“Someone’s gotta pay the bills around here,” Dad says as he leaves for work. I’m sitting in my pyjamas with all the lights on, the sun is shining, the heater is on because I refuse to put on a jumper, I’m eating three bowls of cereal, unable to pay rent, and off he goes to make ends meet.

He says “bye”, I say “thank you”.

We’ve always been a family making ends meet. For a long time, I had no idea what this was, what type of currency, or planet we were living on. It kind of sounded like a delicacy from a butcher: a rare slice. It also could have been two ends meeting, almost romantically, like those hair strands used for mating in Avatar. But I knew it wasn’t a ‘good’ thing.

It was always said with a tone of optimism, almost gratitude, but also that exhausted sigh that you only hear in self-deprecating Aussie humour at the pub. If you slip up and allow yourself to go to the pub every now and then, that is.

So today, amid trying to work-from-home, applying for jobs, and studying three different courses online to enhance my employability, I decided to Google ‘making ends meet’, which provided that: ‘To make ends meet’ means ‘to pay for the things that you need to live when you have little money.’

The news is full of ‘ends meet’ stories as the cost of living crisis bites, rents soar and mortgages fold. A recent Finder poll found one in eight Australians were relying on their tax refund to stay afloat over the next few months, while Finder’s 2023 Cost Of Living report revealed the overall cost of living had risen by 7 per cent in a year, with one in three Australians needing to ask friends or family for financial help.

Ends meet seems to be the salary of the times. Lately, I’ve found myself settling for ends meet. Every week, my income seems to just fit what I want to do, other weeks I have to sacrifice things,  all while looking to move out and get on with my life.

One in three Australians needed to ask friends or family for financial help in the past year

Happily single, but unhappily broke, I fear I’m not living. I don’t go out or enjoy myself, like, ever. Maybe that’s why I stay at home, where I’m safe within the walls of ends meet, the four walls that all meet at corners, and have Dad to fix the roof when it leaks, or stock the fridge when it runs dry, or mow the lawn when it looks overgrown.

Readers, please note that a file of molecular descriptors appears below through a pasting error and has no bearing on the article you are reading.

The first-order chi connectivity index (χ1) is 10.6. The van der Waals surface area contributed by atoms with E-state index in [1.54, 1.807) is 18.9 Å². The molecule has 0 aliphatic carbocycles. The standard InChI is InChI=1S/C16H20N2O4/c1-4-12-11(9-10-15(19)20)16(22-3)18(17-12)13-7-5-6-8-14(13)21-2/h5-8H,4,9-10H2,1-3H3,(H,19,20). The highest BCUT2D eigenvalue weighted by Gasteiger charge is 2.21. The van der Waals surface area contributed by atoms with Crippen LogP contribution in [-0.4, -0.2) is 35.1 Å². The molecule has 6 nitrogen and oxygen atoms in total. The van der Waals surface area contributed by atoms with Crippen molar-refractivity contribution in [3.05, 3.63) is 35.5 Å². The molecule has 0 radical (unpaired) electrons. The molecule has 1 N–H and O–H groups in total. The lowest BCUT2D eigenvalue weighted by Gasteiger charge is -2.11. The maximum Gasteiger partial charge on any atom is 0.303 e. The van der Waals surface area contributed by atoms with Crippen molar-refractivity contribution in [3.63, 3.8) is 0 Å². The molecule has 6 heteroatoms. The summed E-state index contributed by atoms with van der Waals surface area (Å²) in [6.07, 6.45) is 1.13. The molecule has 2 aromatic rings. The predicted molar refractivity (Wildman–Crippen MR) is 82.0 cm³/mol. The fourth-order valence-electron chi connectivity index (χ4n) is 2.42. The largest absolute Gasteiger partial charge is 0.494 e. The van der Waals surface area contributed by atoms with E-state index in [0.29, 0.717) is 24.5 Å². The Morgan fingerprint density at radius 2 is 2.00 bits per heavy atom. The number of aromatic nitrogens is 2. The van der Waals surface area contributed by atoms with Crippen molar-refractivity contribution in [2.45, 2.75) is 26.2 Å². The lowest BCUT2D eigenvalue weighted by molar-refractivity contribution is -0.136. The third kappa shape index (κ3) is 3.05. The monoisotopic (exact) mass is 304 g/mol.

Making ends meet runs in our family.

It courses through the veins of our home, like the water pipes that chug and squirm and clunk when the taps are turned on or off. It rattles the whole house. It’s visceral. If you listen closely, you can hear it. It’s not just a sound but a feeling. It may even be felt by the houses that surround us. I know they can hear our yelling, our crying, the beep of our washing machine when a cycle is done. I know our neighbours hear most of what goes on in this house because when I wave on the street, I see it on their faces.

I know the hot new neighbour heard my phone therapy session the other day. I tried to hide in the backroom, but I forgot the walls are paper thin, and his garage is right beside it. When the therapist called, I hid under the sheets and cried, and when my neighbour dropped his hammer, it sounded that close that I knew he’d heard all about my heartbreak, job insecurities, and issues. I was even talking into a pillow trying to muffle it as much as I could, but now he looks at me sympathetically and I know.

Dad’s house is old but it has potential, kind of like me. I try to renovate it, and re-decorate it, and improve it, but the wind makes the house creak like the walls are only made of paper, and their inner workings are old, and used, and unfaltering and that’s just it. Reliable but loud, like the people that it functions for. ‘Function’ meaning that it provides hot water to a limit, for one shower or tap at a time, and then it goes cold: shy and quiet. As if it knows it’s let us down.

Dad and I dream all the time about saving, travelling, escaping.

We dream about painting the house and getting new furniture that isn’t off the side of the road.

Dad mainly focuses on putting food on the table, while I am saving for my next big adventure, my getaway, my dream home, my future, my studies, my HECS debt, my move abroad. Dad has always been content with scraping by, doing enough, and making enough.

We’ve been making ends meet for so long that you’d think that these ends would be happily married by now

Meanwhile, I make enough to do my exercise class per week, put fuel in my car, and maybe alcohol in my belly on the occasional night out, only to be grumpy the rest of the time… waiting for the magic to happen. The fun to begin. Life to begin.

We reward our house by making ends meet, like serving off-cuts to your dog as a treat.

I need a challenge, a push out of this comfort zone that I’ve known for so long. Ironic, that it’s my comfort zone, because I noticed in Dad’s voice today, when he left, he didn’t mean what he said maliciously, he never does, but I sensed that he did mean it.

Usually we joke – I joke mainly – but some things hit differently. He has a job that gets him by, and a budget that helps, and he has factored me into that, so that I don’t have to worry, and so I’m not a burden, but today, he said it, and everything clicked. I need to work. I need to move out.

I need to make my own ends meet, on my own terms. It will be scary. Dad has consistently remained my safety net through my life. I am dependent on him, just like Mum used to be. I’m demanding and he is accommodating. Dad has done the big family thing, now he’s doing the single thing, and soon he will be doing the retired thing, and I will need to look after him in return.

We’ve been making ends meet for so long that you’d think that these ends would be happily married by now.

Or maybe, I’m just not sure what it means at all.

Main image created on DALL-E2.